Funding has been awarded to a heritage project in Great Yarmouth which highlights the history of the town’s working-class migrant communities as part of Historic England’s ‘Everyday Heritage Grants: Celebrating Working Class History.’
The new grant scheme was launched by Historic England earlier this year to support community-led projects and further the nation’s collective understanding of the past.
Community and heritage organisations were invited to apply for grants to unlock untold local stories and hidden histories.
The project is a partnership between Great Yarmouth Preservation Trust (GYPT) and Reprezent Project. GYPT is a building preservation charity which conserves and promotes the town’s cultural heritage and supports communities through training and employment. Reprezent Project is a community-led social enterprise which engages people at risk of socio-economic exclusion with art and culture. These organisations will work closely with the local community to celebrate the rich history of migration in Great Yarmouth and reveal the ways in which the historic built environment has both shaped, and been shaped by, the diverse communities who call this town ‘home’.
The project will explore themes of home, work and belonging and deliver three main outputs: poetry workshops, a large-scale street mural and a photographic series recording working-class migration, contrasted with photographs of participants’ place of origin and arrival in the town.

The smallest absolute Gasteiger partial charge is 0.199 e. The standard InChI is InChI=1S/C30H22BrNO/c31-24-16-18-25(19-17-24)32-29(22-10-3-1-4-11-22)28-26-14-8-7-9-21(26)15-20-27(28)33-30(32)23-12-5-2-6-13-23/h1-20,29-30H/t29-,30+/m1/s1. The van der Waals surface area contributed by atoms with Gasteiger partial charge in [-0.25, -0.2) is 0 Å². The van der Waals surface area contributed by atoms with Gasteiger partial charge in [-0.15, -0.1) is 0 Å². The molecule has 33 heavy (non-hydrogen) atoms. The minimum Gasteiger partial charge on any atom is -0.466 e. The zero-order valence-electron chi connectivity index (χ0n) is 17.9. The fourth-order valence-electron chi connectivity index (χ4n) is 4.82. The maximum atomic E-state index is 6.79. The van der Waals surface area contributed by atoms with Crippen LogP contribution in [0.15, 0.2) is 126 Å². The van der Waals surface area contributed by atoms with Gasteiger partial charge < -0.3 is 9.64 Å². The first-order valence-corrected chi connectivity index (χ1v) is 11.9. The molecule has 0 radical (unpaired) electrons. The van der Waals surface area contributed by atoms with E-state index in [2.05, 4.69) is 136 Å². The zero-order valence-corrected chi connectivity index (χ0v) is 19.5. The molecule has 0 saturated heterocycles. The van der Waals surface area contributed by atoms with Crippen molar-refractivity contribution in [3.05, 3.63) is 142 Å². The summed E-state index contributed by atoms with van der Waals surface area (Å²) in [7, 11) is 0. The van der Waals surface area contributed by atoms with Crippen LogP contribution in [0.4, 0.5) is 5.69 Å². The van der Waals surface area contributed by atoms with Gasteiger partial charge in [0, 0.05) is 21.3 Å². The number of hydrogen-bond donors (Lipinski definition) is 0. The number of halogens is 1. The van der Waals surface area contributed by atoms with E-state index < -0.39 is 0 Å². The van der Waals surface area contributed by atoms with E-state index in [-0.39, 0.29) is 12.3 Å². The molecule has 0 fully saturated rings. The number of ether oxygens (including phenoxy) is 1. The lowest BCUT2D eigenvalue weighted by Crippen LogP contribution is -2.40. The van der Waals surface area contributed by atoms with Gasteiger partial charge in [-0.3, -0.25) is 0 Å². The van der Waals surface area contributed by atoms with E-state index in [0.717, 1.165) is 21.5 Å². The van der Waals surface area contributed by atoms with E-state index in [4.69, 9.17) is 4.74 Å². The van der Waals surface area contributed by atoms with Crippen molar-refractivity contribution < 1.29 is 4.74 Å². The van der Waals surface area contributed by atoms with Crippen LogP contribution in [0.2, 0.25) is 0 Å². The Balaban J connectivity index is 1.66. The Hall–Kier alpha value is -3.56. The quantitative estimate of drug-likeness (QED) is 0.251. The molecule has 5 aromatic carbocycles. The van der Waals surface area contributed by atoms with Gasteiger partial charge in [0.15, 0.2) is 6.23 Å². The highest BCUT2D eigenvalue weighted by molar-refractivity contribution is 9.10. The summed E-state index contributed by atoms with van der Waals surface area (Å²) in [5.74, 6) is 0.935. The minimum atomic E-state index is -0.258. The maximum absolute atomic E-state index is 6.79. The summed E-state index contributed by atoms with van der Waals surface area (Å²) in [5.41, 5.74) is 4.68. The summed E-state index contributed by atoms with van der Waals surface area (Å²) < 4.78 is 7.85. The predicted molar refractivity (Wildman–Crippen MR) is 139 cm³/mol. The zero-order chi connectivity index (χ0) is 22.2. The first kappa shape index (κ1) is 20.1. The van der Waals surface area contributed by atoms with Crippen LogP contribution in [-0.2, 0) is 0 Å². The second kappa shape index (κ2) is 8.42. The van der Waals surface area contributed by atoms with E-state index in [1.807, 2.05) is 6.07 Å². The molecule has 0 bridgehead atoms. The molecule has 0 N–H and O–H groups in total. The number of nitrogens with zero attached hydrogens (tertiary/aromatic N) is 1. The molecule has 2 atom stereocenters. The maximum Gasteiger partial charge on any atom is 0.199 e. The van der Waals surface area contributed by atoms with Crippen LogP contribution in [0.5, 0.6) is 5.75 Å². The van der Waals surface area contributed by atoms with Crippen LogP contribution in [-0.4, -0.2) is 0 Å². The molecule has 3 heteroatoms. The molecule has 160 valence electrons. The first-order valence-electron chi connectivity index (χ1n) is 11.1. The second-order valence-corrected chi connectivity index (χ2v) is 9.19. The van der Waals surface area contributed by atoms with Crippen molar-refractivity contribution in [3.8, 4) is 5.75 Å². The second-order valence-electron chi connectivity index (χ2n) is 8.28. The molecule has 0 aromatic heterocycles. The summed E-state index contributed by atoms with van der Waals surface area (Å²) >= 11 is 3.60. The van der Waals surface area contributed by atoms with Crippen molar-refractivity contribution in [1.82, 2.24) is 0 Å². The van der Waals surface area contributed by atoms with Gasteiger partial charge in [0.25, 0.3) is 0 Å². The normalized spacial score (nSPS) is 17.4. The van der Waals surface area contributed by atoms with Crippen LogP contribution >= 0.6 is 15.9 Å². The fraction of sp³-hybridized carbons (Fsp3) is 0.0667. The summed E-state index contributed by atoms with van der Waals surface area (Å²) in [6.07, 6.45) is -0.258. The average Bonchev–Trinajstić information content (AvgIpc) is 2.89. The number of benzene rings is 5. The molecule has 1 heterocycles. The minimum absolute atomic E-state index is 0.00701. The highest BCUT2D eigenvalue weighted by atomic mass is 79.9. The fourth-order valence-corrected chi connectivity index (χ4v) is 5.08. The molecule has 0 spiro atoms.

Ruben Cruz, Chairman of Reprezent Project, said: ‘’Our organisation’s aim is to support all communities in Great Yarmouth through art and to enrich the town with culture. As an organisation we are so pleased to be able to deliver this project but as a migrant I am over the moon to be able to celebrate the stories of our community. Our project prioritises inclusion and this is the time to show that everyone matters for our town, economy and heritage.’’
Duncan Wilson, Chief Executive of Historic England, said: “Heritage should be for everyone. I am delighted that we are able to provide funding for this project through our Everyday Heritage Grants, which will help to bring our collective and shared history back to life. These grants will enable people to tell their own stories, in their own way, and connect with others in their communities through a shared understanding of their local heritage.
He continued: “The histories of castles and great houses and their inhabitants are well documented, but we know far less about our everyday heritage. From council estates, pubs and clubs, to farms, factories and shipyards, these are the places where most people have lived, worked and played for hundreds of years. We want to explore these untold stories and celebrate the people and places at the heart of our history.”
Everyday Heritage Grants: Celebrating Working Class Histories is one of many ongoing cultural projects that Historic England is delivering in order to shine a light on the diversity of the nation’s heritage.
For more information on the project contact: Ruben Cruz, firstname.lastname@example.org
Images: Reprezent Project